The odds of having heart failure appear to be higher in seniors with low income, regardless of their education level, according to research presented this week at the American Heart Association's Scientific Sessions 2011. The study is the first to link low income with an increased risk of heart failure in Medicare-eligible community-dwelling older men and women.
Researchers reviewed National Heart, Lung and Blood Institute records of 5,153 Medicare-eligible older adults without heart failure in the Cardiovascular Health Study who lived independently in four U.S. communities in the early 1990s. They separated patients into groups based on education and income levels. Researchers defined low education as less than college level, and low income as household income less than $25,000 a year.
After 13 years, the researchers found 18 percent of older adults with high education and high income developed heart failure, compared to 23 percent of older adults with low income and regardless of education level. When considering older adults with both low income and low education level, that rate jumped to 29 percent.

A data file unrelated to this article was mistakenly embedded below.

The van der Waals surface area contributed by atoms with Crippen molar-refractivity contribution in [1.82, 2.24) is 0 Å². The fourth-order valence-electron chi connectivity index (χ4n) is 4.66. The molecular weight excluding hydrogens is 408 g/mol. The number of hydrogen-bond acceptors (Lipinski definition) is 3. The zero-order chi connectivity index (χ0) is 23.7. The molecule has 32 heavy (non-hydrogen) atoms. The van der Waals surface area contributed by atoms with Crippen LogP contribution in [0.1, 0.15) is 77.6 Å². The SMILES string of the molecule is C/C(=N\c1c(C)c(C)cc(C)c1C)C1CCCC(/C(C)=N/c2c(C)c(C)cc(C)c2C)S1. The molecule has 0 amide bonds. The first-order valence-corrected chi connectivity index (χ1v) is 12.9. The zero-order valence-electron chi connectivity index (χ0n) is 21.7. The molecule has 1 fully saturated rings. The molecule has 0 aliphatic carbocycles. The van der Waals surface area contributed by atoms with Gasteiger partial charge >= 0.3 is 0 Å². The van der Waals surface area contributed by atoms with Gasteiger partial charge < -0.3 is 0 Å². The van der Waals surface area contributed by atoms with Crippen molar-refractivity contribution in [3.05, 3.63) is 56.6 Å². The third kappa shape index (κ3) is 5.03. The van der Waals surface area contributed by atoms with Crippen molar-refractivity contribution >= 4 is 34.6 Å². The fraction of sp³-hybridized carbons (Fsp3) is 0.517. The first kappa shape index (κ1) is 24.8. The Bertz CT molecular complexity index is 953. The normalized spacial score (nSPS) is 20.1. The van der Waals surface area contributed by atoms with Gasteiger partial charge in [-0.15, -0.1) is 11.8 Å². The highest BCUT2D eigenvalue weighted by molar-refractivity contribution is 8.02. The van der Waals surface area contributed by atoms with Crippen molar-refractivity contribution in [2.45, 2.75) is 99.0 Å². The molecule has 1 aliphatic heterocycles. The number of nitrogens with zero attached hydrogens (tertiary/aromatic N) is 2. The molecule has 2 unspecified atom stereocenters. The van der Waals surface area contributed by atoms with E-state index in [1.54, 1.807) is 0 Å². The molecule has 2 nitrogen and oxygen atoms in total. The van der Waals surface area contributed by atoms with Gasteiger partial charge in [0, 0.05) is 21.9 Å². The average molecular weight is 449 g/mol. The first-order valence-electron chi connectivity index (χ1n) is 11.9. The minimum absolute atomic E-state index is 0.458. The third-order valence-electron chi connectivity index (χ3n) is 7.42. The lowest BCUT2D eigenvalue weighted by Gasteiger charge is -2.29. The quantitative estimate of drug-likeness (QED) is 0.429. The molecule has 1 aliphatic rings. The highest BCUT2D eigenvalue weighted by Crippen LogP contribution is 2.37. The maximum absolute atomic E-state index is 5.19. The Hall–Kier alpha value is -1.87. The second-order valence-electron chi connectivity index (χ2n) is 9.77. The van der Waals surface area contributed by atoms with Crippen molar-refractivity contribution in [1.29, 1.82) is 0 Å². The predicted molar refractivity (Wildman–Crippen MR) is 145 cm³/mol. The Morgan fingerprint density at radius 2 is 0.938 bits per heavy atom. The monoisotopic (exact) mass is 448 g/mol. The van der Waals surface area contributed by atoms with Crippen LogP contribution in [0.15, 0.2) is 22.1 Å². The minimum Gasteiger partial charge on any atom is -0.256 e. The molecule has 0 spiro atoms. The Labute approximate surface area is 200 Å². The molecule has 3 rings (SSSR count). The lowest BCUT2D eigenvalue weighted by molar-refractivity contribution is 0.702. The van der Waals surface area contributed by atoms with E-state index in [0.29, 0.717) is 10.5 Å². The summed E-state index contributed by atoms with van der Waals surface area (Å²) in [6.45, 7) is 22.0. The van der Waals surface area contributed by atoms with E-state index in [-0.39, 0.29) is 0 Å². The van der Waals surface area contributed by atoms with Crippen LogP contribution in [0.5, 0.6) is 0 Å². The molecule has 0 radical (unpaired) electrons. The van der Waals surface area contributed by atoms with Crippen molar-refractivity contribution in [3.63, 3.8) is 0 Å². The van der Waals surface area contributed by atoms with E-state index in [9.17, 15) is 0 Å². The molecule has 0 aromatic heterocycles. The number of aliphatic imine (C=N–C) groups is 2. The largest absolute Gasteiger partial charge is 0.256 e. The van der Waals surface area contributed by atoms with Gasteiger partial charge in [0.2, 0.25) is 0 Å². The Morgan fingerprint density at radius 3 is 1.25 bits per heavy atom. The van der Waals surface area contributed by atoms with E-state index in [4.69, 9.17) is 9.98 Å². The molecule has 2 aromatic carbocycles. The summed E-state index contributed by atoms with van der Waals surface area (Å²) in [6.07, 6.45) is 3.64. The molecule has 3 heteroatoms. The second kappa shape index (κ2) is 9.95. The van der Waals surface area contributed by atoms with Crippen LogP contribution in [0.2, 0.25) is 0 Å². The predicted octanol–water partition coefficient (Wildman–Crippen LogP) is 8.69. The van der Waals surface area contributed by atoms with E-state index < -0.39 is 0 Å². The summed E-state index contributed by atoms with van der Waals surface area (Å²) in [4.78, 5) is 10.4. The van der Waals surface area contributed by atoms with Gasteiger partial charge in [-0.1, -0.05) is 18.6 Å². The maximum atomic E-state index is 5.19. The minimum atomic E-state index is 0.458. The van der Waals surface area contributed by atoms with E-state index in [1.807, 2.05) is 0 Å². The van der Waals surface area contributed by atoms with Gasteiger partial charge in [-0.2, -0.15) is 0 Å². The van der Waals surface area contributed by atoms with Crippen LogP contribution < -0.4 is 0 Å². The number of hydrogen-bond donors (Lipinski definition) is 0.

Researchers said low-income seniors may be unable to pay out-of-pocket costs related to healthcare that Medicare provides.
“They may have to choose between their drugs and their groceries,” said Ahmed, director of the Geriatric Heart Failure Clinics at the University of Alabama at Birmingham and the Birmingham VA Medical Center. “Or the out-of-pocket expenses might adversely affect how often they go see their doctor.”
A person's income also impacts access to healthy foods and safe, affordable places for physical activity, according to researchers. The study findings highlight the need to explore low-cost ways to promote healthy lifestyles, particularly access to good nutrition and exercise, Ahmed said.